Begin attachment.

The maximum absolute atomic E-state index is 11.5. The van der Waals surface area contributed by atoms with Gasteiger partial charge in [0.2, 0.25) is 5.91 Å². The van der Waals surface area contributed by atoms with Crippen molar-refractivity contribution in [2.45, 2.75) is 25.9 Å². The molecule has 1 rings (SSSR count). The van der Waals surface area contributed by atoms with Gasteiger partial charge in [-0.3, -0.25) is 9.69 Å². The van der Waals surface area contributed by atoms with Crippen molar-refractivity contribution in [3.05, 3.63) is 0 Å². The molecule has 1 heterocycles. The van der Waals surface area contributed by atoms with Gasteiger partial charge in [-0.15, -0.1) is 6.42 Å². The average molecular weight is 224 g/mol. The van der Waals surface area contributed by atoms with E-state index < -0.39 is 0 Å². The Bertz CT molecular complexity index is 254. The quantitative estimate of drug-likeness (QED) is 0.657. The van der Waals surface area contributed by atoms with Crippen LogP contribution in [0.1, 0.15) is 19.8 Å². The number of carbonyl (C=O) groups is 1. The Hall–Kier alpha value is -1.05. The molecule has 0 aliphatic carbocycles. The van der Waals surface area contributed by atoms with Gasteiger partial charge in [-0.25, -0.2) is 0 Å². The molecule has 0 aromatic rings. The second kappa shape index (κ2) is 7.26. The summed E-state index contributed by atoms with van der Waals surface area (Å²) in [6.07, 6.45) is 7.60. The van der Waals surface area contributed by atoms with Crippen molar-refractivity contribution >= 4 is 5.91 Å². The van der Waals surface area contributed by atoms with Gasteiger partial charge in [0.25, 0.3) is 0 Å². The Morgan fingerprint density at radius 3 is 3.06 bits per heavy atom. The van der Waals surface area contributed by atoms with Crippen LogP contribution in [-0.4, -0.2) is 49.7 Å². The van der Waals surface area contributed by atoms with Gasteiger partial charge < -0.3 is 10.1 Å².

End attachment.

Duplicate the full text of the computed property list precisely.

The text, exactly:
The maximum absolute atomic E-state index is 11.5. The van der Waals surface area contributed by atoms with Gasteiger partial charge in [0.2, 0.25) is 5.91 Å². The van der Waals surface area contributed by atoms with Crippen molar-refractivity contribution in [2.45, 2.75) is 25.9 Å². The molecule has 1 rings (SSSR count). The van der Waals surface area contributed by atoms with Gasteiger partial charge in [-0.3, -0.25) is 9.69 Å². The van der Waals surface area contributed by atoms with Crippen molar-refractivity contribution in [3.05, 3.63) is 0 Å². The molecule has 1 heterocycles. The van der Waals surface area contributed by atoms with Gasteiger partial charge in [-0.15, -0.1) is 6.42 Å². The average molecular weight is 224 g/mol. The van der Waals surface area contributed by atoms with E-state index < -0.39 is 0 Å². The Bertz CT molecular complexity index is 254. The quantitative estimate of drug-likeness (QED) is 0.657. The van der Waals surface area contributed by atoms with Crippen LogP contribution in [0.1, 0.15) is 19.8 Å². The number of carbonyl (C=O) groups is 1. The Hall–Kier alpha value is -1.05. The molecule has 0 aliphatic carbocycles. The van der Waals surface area contributed by atoms with Gasteiger partial charge in [-0.25, -0.2) is 0 Å². The molecule has 0 aromatic rings. The second kappa shape index (κ2) is 7.26. The summed E-state index contributed by atoms with van der Waals surface area (Å²) in [6.07, 6.45) is 7.60. The van der Waals surface area contributed by atoms with Crippen molar-refractivity contribution >= 4 is 5.91 Å². The van der Waals surface area contributed by atoms with Gasteiger partial charge in [0.25, 0.3) is 0 Å². The Morgan fingerprint density at radius 3 is 3.06 bits per heavy atom. The van der Waals surface area contributed by atoms with Crippen LogP contribution in [-0.4, -0.2) is 49.7 Å². The van der Waals surface area contributed by atoms with Gasteiger partial charge < -0.3 is 10.1 Å².